Sruggle In the Absence of Legal Framework Hong Kong’s Experience in Collective Bargaining

Struggle In the Absence of Legal Framework

Hong Kong's Experience in Collective Bargaining

by Mung Siu Tat (Chief Executive, Hong Kong Confederation of Trade Unions)

 

Background

During British rule, the Hong Kong colonial government has long pursued the "non-intervention” policy.  Whereas in labor relations policy, the practice was applied through a "voluntary consultation” approach, which allowed employers to oppress workers with little regulations.  As the Government has refused to pass legislation on the rights to collective bargaining, most corporate would not take the initiative to communicate with the trade unions or recognize the official status of trade unions.

 

Although the Government has set up the Labour Advisory Board, but the method of election is decided by a "winner take all" approach through a "one union one vote” system, therefore all six labour representatives in the Board are monopolized by the pro-government camp.  Furthermore, the Labour Advisory Board is nothing more than a "political vase”, the Board possesses little or none authority to exercise the function of tripartite consultation.

 

Hong Kong's independent trade union organization has long been marginalized from the establishment.  According to the figures in 2011, the unionization rate in Hong Kong stood at 23%, however the coverage of collective agreements was as low as less than 3%, which manifested many trade unions were not able to play an active role in collective bargaining.  Some unions may appeal to workers through providing benefits or services, which make them becoming service-oriented trade unions.  Other unions with higher labour rights awareness might try to organize workers through "crisis intervention", for instance, the pursue of back pay, welfare cuts, or other labor disputes, which encourage workers to unite and organize in collective actions.  However, the resolutions to these actions are usually swift, thus it is difficult to transform such actions into organizational strength in the workplace.

 

In face of the marginalization and exclusion policies from the establishment, independent labour movement in Hong Kong develops into an unique type of organization, which has a more distinct and non-institutionalized social movements background.  However, the leadership in the HKCTU also realized that since organizational capacity in workplaces is weak, it would be difficult to employ strike or industrial action as a means of labour struggle due to the lack of mass support.  In addition, the "crisis intervention” approach is also a passive means in maintaining membership, as the number of labour rights violation cases is decreasing, trade unions also have to face the crisis in membership decline.

 

Analysis on Movement Strategy

For these reasons, the HKCTU launched a three-year plan in promoting the rights to collective bargaining in 2009 and the plan completed its first phase in 2012.  The plan will enter its second stage from 2013 to 2015.  In 2009, the HKCTU invited her affiliates to participate in the "The Fight for Collective Bargaining Conference”, during which, the "rural encircles the urban” overall strategy was drawn up ─ that is, to fight for the implementation of collective bargaining at the enterprise level, when public acceptance and consensus gradually matures, it might be able to force the government to pass legislation on the rights to collective bargaining.  This strategy in itself means that we should not passively expect the Government to legislate, but to engage ourselves in a "trench warfare” that relies on a bottom-up organizational strategy.

 

In response to the above strategy, the HKCTU has designed various measurable indicators to assist affiliates in assessing their progress.  These progression indicators can be divided into four stages, the first stage is the union rights to represent members; the second stage is the union rights to represents workers in labour negotiation; the third stage is the union rights to organize union activities in workplace; the fourth stage is the union rights to conclude collective agreements with employers.  Each stage contains a number of measurable indicators of progress so that affiliates would be able to comprehend the content.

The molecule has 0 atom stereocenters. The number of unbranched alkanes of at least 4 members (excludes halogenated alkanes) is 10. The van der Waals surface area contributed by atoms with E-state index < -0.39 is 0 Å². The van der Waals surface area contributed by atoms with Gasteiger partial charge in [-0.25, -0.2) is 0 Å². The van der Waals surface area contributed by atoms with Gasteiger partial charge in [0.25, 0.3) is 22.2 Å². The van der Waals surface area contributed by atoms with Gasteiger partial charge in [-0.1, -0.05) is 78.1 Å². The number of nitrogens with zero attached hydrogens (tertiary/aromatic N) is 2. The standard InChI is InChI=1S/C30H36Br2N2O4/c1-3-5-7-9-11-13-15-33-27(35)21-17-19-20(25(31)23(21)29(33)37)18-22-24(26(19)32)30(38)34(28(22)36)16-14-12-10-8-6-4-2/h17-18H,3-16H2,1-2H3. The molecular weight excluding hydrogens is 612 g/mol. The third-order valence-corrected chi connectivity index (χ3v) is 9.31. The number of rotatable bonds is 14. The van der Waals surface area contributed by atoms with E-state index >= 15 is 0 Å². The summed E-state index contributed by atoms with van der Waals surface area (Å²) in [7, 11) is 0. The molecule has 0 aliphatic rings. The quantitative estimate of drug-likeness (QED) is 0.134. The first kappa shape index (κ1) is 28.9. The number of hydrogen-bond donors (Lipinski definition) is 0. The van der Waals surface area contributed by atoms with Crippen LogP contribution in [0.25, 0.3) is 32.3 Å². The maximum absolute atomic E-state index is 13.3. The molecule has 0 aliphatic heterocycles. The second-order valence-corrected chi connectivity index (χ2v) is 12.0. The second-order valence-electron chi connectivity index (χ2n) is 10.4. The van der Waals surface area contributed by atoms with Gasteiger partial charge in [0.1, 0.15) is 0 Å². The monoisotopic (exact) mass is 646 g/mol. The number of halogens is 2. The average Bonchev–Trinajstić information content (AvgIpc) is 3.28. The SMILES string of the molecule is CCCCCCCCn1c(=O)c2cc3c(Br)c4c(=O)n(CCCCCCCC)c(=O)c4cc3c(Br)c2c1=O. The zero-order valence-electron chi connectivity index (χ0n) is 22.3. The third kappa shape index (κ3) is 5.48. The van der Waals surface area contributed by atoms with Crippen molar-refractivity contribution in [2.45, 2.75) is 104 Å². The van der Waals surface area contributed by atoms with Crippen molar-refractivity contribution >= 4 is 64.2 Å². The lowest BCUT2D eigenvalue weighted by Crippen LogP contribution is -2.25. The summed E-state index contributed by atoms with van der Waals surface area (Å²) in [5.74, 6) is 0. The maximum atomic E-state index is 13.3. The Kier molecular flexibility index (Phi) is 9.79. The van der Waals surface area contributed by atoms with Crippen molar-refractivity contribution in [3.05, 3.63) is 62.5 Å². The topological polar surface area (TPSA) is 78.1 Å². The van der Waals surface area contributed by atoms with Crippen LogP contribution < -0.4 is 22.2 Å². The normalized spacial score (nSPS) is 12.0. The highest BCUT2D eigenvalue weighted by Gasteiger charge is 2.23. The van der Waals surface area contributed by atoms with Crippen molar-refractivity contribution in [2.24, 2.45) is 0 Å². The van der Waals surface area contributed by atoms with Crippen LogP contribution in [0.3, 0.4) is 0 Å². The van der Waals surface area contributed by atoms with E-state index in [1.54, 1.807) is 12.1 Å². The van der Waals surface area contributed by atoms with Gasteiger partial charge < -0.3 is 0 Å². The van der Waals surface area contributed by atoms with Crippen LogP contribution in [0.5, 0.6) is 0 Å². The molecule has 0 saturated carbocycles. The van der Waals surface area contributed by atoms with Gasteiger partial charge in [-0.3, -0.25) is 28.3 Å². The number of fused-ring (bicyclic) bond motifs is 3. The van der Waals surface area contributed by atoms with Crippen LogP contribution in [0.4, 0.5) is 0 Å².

Three models of struggle can be summed up from past experience in the struggle for collective bargaining, which will be laid out as follows:

 

1. Collaborating Labor Movement and Social Movement

The most prominent example of this model is the 40 day-long dock workers’ strike from March to May, 2013 which fought for pay rise and union recognition.  The docks involved were operated by HIT (Hong Kong International Terminals), the company was a subsidiary of the Hutchison Whampoa Group, which belonged to the richest Chinese on earth, Mr. Li Ka-shing.  Before the strike broke out, The Dock Workers Union has already been collaborating with student interns to conduct questionnaires and distribute handbills in the docks area in demanding pay rise.  Therefore, during the initial stages of the strike, left-wing activist groups LEFT 21 played an active role in organizing a large number of college students to support the strike; on the other hand, they also help coordinating 10 NGO’s to establish the "The Alliance of Hong Kong Community in Supporting the Dock Workers Strike.”

 

During the strike, the Alliance mobilized the public to boycott Li Ka-shing's retailing businesses (such as Park n’ Shop, Watsons and Fortress, etc.), in order to make use of public opinion and their consumption behavior to exert further pressure on the employers.  Meanwhile, the HKCTU set up a strike fund and was able to raise a total of HK $ 8.9 million from the public to support more than 500 workers during this 40 day-long strike.  As a result, the employers agreed to increase the salary by about 10%, but the strike failed to force the employers in recognizing the official status of trade unions and signing wage agreements with them.  Nevertheless, the strike has raised significant public awareness in support of the collective bargaining legislation and reveals the inhumane oppression applied by big corporations on out-contracted workers.

 

In the highly monopolized economy, workers and the public (both residents and consumers identity) are often faced with an identical source of exploitation ─ big corporations that monopolize our necessary commodities.  During the Dock Workers’ Strike, since the target of the struggle was Hong Kong's richest man Li Ka-shing, it was able to draw public resonance from those who also fall victim to the exploitation from the same consortium.  Such public involvement has transcended the strike from a mere labour dispute into a social movement.